How The Logistics Sector Is Helping Push The Green Agenda

It is estimated that the logistics sector will be worth $15.5 trillion by 2023. The sector has, historically, been one where there have been huge profits to be made by those who operate successfully within it. The term “shipping magnate” has been bandied around for years – Aristotle Onassis being a prime example. In recent times, however, we have seen the rise of the parcel courier service and it is here where we see the biggest push for a more sustainable service.

How The Logistics Sector Is Helping Push The Green Agenda

The Rise of the Parcel Courier Service

Since the mid 1990’s, the explosion of ecommerce has changed the lives of people all over the world. The likes of Amazon, eBay and online giants have created a demand for parcel courier services like never seen before.

It is a two-way street, not only are people buying more stuff online, they are also selling more stuff online and every transaction culminates in a parcel being collected and delivered. Companies such as TNT have thrived as a result, but realising just how environmentally damaging the sector is has meant that they are now looking for ways to combat this and continue their success.

Integrating Technology

The most effective way of the logistics sector becoming more sustainable and lowering its carbon footprint is to integrate as much new technology as it can. This started with the introduction of sat nav, which meant that drivers could find the quickest way to get from A to B – but that was just the tip of the iceberg.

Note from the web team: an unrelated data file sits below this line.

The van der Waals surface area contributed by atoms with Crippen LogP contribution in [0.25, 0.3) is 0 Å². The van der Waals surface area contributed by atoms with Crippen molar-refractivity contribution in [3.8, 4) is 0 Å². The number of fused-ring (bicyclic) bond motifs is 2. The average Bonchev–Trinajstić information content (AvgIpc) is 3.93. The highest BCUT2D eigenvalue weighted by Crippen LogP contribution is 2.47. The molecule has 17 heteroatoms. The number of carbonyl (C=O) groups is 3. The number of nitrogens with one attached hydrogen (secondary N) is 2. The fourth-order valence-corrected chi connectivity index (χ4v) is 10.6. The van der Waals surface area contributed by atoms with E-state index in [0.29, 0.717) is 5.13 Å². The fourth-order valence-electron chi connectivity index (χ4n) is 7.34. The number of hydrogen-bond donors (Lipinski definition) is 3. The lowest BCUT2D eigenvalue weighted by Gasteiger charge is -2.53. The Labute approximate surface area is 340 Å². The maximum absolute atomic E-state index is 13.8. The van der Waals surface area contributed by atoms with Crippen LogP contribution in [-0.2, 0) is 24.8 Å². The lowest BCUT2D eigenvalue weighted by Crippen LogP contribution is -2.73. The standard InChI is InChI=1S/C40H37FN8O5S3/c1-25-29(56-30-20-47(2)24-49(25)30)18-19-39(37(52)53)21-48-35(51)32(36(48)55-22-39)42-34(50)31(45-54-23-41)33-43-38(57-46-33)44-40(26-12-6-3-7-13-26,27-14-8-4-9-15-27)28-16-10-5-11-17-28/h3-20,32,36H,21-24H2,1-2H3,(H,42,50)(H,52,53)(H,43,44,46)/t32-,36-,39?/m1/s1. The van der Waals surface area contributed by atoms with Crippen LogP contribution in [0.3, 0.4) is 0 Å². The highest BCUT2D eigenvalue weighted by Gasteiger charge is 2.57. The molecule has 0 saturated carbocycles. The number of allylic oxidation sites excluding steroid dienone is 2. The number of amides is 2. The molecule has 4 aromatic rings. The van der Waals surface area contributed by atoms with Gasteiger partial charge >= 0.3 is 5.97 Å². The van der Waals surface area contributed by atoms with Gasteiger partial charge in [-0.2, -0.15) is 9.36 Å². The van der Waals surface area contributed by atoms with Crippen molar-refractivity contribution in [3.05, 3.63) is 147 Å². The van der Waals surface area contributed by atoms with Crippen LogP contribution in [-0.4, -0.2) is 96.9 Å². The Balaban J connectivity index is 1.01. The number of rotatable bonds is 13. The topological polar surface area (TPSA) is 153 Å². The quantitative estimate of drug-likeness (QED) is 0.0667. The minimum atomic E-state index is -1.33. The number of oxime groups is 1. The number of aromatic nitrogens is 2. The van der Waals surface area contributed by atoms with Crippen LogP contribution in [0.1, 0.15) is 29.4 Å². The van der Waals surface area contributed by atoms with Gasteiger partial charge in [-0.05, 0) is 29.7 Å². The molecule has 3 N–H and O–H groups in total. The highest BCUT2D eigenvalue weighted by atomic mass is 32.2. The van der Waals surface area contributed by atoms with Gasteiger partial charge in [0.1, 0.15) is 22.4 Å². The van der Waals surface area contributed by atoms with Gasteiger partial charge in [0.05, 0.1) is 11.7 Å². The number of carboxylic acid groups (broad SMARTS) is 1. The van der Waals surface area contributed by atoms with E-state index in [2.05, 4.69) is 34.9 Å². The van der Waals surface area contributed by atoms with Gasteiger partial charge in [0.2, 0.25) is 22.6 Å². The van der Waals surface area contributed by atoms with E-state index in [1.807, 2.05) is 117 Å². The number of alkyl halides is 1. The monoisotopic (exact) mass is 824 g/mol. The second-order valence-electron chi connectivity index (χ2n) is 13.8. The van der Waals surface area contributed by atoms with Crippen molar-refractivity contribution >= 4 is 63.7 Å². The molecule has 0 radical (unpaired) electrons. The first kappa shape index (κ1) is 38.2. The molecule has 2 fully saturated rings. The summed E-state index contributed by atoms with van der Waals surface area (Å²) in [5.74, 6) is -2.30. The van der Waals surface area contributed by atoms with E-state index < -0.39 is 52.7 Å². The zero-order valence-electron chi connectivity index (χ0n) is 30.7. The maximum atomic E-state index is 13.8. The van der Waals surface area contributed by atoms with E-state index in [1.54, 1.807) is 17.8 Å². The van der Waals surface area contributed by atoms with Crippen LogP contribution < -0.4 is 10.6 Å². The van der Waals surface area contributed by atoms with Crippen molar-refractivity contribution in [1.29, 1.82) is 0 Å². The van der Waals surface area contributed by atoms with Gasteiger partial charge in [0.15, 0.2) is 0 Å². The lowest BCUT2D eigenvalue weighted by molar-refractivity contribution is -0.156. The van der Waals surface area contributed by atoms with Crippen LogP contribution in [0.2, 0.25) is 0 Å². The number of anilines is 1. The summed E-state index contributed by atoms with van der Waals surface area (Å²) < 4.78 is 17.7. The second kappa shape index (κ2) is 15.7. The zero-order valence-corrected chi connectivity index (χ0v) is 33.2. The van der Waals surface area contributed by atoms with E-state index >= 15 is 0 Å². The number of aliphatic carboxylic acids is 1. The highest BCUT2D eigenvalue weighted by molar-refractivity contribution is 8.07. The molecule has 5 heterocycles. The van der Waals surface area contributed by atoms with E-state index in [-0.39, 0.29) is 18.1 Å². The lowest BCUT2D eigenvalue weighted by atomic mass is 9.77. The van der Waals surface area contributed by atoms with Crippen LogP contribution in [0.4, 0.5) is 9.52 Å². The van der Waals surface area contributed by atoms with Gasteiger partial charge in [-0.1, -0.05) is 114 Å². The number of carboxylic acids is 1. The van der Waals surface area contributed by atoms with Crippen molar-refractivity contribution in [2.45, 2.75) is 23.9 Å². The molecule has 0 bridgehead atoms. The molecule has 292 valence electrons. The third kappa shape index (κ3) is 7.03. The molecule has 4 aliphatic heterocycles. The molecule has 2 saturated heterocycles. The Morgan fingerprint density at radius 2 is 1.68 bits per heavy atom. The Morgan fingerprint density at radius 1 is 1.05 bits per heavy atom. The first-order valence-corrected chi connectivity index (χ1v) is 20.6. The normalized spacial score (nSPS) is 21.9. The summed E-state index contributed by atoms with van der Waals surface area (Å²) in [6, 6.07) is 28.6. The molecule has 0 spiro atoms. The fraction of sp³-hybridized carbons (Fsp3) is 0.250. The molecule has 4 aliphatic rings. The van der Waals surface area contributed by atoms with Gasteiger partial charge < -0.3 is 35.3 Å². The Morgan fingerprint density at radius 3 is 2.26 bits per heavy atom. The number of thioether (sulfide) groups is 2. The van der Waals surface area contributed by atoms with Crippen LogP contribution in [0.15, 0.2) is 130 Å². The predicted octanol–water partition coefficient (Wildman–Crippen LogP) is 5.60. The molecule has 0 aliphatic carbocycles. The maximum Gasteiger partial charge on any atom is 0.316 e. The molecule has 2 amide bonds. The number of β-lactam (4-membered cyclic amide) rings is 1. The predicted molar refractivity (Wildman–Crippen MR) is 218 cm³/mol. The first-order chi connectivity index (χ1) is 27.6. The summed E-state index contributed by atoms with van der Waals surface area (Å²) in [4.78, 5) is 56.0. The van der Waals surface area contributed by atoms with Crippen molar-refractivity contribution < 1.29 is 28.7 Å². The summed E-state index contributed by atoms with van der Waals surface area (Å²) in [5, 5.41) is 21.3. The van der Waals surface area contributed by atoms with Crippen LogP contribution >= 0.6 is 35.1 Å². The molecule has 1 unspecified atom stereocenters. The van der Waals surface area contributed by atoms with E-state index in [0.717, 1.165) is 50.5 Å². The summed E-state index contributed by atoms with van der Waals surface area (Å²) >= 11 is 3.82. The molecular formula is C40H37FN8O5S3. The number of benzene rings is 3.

Tech companies are always looking for problems, as essentially, they are in the business of providing solutions and the logistics sector is a prime target for profit. It is now common to find automated technology in logistic centres, where items are found, packed and loaded by machines.

It is on the roads, however, where the majority of work needs to be done. Here we are beginning to see trials of electric vehicles that are not reliant of fossil fuels and, therefore more environmentally friendly.

Take this concept a step further and will soon see the introduction of driverless vehicles, that can navigate their way through busy streets and are controlled from a central location. While the green credentials of this are less obvious, it is hard to argue that the technology will not be more efficient.

The logistics sector does, of course, have a vested interest in making sure that in the future it can operate in a more sustainable way. As far as a greener society goes, that is to a large degree irrelevant – what matters is it is pushing the green agenda.

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